CRISPR has revolutionized genome engineering, but the size of its molecular gene-editing components has limited its therapeutic uses so far. Now, a trio of new research papers detail compact versions of the gene-editing tool that could significantly expand its applications.

While we’ve been able to edit genomes since the 1990s, the introduction of CRISPR in 2015 transformed the field thanks to its flexibility, simplicity, and efficiency. The technology is based on a rudimentary immune system found in microbes that combines genetic mugshots of viruses with an enzyme called Cas9 that hunts them down and chops up their DNA.

This system can be re-purposed by replacing the viral genetic code with whatever sequence you want to edit and precisely snipping the DNA at that location. One outstanding problem, however, is that the system’s large physical size makes it hard to deliver to cells effectively.

Adeno-associated viral vectors (AAVs)—which are small, non-pathogenic viruses that can be re-purposed to inject genetic code into cells—are the gold standard delivery system for in vivo gene therapies. They produce little immune response and have received FDA approval for therapeutic use, but their tiny size makes using them to deliver CRISPR tricky.

Now, however, three research papers published last week show that a family of tiny Cas proteins derived from archaea are small enough to fit in AAVs and can edit human DNA.

The most commonly used Cas9 protein comes from the Streptococcus pyogenes bacteria, which is 1,368 amino acids long. When combined with the RNA sequence needed to guide it to its target, that’s too big to fit in an AAV. And while you can deliver them separately this significantly reduces efficiency as you can’t guarantee every cell will receive both.

But there’s considerable diversity in the proteins used in natural CRISPR systems, so researchers have been screening the microbial world for smaller alternatives.

Two promising candidates are Cas9 proteins from Staphylococcus aureus and Streptococcus thermophilus, which are 1,053 and 1,121 amino acids long, respectively. Their relatively smaller size makes it possible to package them in an AAV along with their guide RNA.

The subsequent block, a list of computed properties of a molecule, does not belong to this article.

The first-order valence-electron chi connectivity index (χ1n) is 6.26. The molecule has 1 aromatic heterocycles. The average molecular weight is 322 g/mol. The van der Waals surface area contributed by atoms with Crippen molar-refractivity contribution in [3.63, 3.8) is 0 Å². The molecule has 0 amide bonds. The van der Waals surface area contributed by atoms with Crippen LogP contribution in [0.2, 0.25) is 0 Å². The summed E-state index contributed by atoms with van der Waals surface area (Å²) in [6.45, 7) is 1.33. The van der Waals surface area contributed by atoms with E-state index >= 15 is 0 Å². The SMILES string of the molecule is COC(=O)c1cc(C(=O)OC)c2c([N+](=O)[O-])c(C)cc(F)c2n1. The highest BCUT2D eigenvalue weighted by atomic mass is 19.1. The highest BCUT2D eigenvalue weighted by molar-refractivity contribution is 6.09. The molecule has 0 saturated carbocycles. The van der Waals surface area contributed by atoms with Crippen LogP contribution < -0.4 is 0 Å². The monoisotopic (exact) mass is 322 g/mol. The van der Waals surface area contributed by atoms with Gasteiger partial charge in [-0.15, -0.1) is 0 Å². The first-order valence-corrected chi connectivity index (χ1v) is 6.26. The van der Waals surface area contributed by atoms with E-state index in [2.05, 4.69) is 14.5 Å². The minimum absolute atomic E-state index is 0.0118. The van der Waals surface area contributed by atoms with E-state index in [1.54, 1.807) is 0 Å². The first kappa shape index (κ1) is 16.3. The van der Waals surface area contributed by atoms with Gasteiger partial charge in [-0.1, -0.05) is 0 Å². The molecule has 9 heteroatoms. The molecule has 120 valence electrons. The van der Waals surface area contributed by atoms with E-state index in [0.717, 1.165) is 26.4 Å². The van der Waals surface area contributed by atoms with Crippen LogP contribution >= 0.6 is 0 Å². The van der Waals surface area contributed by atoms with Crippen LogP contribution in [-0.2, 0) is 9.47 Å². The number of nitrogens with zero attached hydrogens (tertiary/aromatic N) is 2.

That said, even these two smaller alternatives may not be small enough.

In recent years CRISPR’s capabilities have been expanded significantly, going from simply snipping a single gene to inserting genes, swapping DNA letters, or targeting multiple sites at once. All of this requires much more genetic material to be delivered into the cell, which rules out AAVs.

Yet another family of proteins known as Cas12f has garnered attention for their tiny proportions—generally between 400 and 700 amino acids—but it was not known whether they could be coaxed to work outside microbes.

That’s where last week’s papers, published in Nature Biotechnology and Nature Chemical Biology, come in. Scientists showed that proteins from this family could be packaged inside AAVs along with their guide RNA and delivered to human cells to make effective edits.

A third paper in Molecular Cell used protein engineering to transform a Cas12f protein that didn’t appear to work in mammalian cells into one that did. While the team didn’t actually test whether they could deliver the protein using AAVs, they showed it was small enough, even when combined with a variety of advanced tools like prime and base editors.

These breakthroughs could provide a significant boost to in vivo therapies. CRISPR delivered by lipid nanoparticles—the same mechanism used in mRNA vaccines—is already making its way into the clinic, but this approach is significantly less efficient than AAVs.

These are still very early stage studies though, and despite the promising editing performance, it will take a lot more research to properly characterize the capabilities and safety profiles of these new proteins. If they do turn out to be as effective as the original CRISPR system however, they could dramatically expand the scope of potential therapies.

Image Credit: Jazzlw / Wikimedia Commons

I am a freelance science and technology writer based in Bangalore, India. My main areas of interest are engineering, computing and biology, with a particular focus on the intersections between the three.

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